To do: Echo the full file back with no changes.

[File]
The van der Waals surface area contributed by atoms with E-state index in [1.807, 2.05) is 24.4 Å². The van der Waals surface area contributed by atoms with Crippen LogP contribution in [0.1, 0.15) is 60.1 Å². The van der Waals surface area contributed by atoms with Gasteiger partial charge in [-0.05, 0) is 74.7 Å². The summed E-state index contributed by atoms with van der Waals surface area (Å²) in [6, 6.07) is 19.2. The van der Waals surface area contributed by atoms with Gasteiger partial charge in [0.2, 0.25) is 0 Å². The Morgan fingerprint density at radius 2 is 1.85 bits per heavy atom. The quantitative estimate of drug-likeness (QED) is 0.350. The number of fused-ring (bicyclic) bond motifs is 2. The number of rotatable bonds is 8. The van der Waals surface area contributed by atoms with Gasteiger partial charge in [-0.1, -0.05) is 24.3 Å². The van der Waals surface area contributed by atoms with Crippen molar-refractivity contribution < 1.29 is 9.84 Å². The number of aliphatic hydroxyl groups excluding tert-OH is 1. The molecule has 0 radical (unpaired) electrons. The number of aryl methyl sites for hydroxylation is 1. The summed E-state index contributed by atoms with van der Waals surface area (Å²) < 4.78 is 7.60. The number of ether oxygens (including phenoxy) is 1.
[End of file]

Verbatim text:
The van der Waals surface area contributed by atoms with E-state index in [1.807, 2.05) is 24.4 Å². The van der Waals surface area contributed by atoms with Crippen LogP contribution in [0.1, 0.15) is 60.1 Å². The van der Waals surface area contributed by atoms with Gasteiger partial charge in [-0.05, 0) is 74.7 Å². The summed E-state index contributed by atoms with van der Waals surface area (Å²) in [6, 6.07) is 19.2. The van der Waals surface area contributed by atoms with Gasteiger partial charge in [0.2, 0.25) is 0 Å². The Morgan fingerprint density at radius 2 is 1.85 bits per heavy atom. The quantitative estimate of drug-likeness (QED) is 0.350. The number of fused-ring (bicyclic) bond motifs is 2. The number of rotatable bonds is 8. The van der Waals surface area contributed by atoms with Gasteiger partial charge in [-0.1, -0.05) is 24.3 Å². The van der Waals surface area contributed by atoms with Crippen molar-refractivity contribution < 1.29 is 9.84 Å². The number of aliphatic hydroxyl groups excluding tert-OH is 1. The molecule has 0 radical (unpaired) electrons. The number of aryl methyl sites for hydroxylation is 1. The summed E-state index contributed by atoms with van der Waals surface area (Å²) < 4.78 is 7.60. The number of ether oxygens (including phenoxy) is 1.